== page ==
Co-ordinating school-wide self-review

What is the purpose of the SSRT?

The SSRT is essentially an audit tool that is designed to support school staff to review current school practice to identify areas of strength as well as next steps in regard to promoting a safe and caring social climate that deters behaviours such as bullying. The process which schools use to complete the SSRT is as important as the content. The tool aims to encourage dialogue between staff. The SSRT has two components: a School Self Review Tool (SSRT) one copy of which is completed by a review team, and a Teacher Survey for all teaching staff.

The SSRT and the Teacher Survey both include a range of parallel questions about different aspects of school life:

  • school-wide leadership, climate, policies, and practices
  • how teachers teach, and what happens in classrooms
  • student culture and behaviour, and
  • how connections are made with the school community.


The SSRT has fourteen extra questions (Questions 44, 45, 50, 51, 64-67 and 137-142) that staff may highlight for further discussion when completing the SSRT.

What is the Teacher Survey?

The Teacher Survey is one component of the SSRT. It is for all staff who teach students. The Teacher Survey is designed to enable schools with more than 5 staff to systematically collect data on teachers’ perspectives about school life. This data is then used to support the review team to complete the final SSRT. Therefore the Teacher Survey needs to be completed before the SSRT. The Teacher Survey includes a sub-set of the SSRT questions.

The Teacher Survey is completed anonymously. The Survey Administrator will send an email to all teachers. This includes a link to the online survey site. Teachers are asked to register, decide on a password and then complete the survey. Please ensure teachers have the right to opt out.

Teachers responses will be summarised in a Teacher: Items at a Glance report (as long as the number of teachers completed the survey is large enough to ensure anonymity). This can be used to assist the review team to complete the SSRT.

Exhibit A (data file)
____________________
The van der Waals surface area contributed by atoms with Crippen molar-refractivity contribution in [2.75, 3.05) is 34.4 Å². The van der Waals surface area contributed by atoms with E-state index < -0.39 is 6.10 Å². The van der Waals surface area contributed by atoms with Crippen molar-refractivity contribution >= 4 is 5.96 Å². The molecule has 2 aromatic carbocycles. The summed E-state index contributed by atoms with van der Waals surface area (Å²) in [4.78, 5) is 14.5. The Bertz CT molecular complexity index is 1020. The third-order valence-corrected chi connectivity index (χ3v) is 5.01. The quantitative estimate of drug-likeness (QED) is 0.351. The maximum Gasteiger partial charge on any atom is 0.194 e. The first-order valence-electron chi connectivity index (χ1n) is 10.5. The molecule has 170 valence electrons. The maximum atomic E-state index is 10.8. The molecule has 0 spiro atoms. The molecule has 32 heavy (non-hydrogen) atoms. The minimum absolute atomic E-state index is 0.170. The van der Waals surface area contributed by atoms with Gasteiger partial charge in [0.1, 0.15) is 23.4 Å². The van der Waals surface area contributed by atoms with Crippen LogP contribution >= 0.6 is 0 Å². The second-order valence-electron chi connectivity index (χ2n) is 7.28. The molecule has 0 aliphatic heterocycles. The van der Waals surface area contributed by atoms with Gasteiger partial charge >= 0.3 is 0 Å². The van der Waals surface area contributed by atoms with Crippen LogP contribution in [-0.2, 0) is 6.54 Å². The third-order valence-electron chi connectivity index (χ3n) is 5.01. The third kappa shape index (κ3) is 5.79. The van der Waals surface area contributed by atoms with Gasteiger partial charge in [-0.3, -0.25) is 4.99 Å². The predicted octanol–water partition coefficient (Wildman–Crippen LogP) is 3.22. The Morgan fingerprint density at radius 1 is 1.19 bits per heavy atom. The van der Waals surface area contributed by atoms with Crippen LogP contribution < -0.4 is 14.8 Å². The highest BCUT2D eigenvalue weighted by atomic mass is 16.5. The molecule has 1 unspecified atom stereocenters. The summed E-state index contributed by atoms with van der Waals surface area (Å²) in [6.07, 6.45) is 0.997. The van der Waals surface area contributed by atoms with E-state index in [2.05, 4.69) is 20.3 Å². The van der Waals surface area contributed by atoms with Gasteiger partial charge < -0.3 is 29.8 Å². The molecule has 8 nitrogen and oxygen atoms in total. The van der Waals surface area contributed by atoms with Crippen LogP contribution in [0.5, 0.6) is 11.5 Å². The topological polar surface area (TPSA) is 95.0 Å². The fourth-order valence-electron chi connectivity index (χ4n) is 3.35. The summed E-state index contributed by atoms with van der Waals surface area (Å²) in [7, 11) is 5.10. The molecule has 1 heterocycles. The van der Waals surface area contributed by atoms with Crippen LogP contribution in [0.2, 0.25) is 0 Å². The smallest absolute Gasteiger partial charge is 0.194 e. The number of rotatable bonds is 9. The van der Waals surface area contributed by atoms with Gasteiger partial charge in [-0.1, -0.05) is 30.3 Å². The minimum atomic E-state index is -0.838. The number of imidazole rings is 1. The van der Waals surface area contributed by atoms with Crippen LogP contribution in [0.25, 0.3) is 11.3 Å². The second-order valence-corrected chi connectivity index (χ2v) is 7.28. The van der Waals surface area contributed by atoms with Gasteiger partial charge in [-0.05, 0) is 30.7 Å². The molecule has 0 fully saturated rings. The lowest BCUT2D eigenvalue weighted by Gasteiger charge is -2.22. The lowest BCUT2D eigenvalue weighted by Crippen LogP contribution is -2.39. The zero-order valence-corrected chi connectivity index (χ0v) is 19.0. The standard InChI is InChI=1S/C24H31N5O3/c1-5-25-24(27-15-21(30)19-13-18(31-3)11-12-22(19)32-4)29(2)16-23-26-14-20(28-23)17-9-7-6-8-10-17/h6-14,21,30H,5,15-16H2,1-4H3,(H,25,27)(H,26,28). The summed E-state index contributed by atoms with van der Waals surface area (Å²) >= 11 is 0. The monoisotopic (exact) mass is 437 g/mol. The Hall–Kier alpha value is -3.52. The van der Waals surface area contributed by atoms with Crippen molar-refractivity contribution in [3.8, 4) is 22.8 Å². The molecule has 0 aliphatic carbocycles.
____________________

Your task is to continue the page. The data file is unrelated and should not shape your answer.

How do we complete the SSRT?

It is up to your school how you complete the SSRT. However, we encourage you to use a process that facilitates reflective discussions between staff. We suggest that you use your usual in-house professional learning processes to complete the tool. Here are some ideas about possible processes:

  • Arrange a professional learning meeting to introduce the self review process and the Teacher Survey.
  • At the meeting, discuss the purpose of the self review, the School Self Review Tool (SSRT), and the Teacher Survey. Provide staff with a hardcopy of the Teacher Survey and Teacher information sheet (ideally all staff, including support and administration staff, as well as community stakeholders, could be involved at this first meeting, although only teaching staff will complete the Teacher Survey).
  • Send the Teacher Survey link to all teachers and give them a timeframe to complete the survey. NOTE: The survey site will only produce reports if 5 or more teachers complete the survey. This cut off point has been selected to ensure anonymity. Schools with less than 5 teachers can use the hardcopy of the Teacher Survey to hold a discussion that contributes to the SSRT process.
  • Organise a smaller review team of school leaders [link], teachers, other school staff, and other stakeholders who are interested in further discussing and completing the SSRT at a review session (it is important that all staff and stakeholders are volunteers and feel comfortable about their involvement).
  • As a group, decide on a facilitator for the review session.
  • Encourage teachers to complete their surveys prior to the review session – this means that you will be able to use the teacher data to assist in completing the SSRT.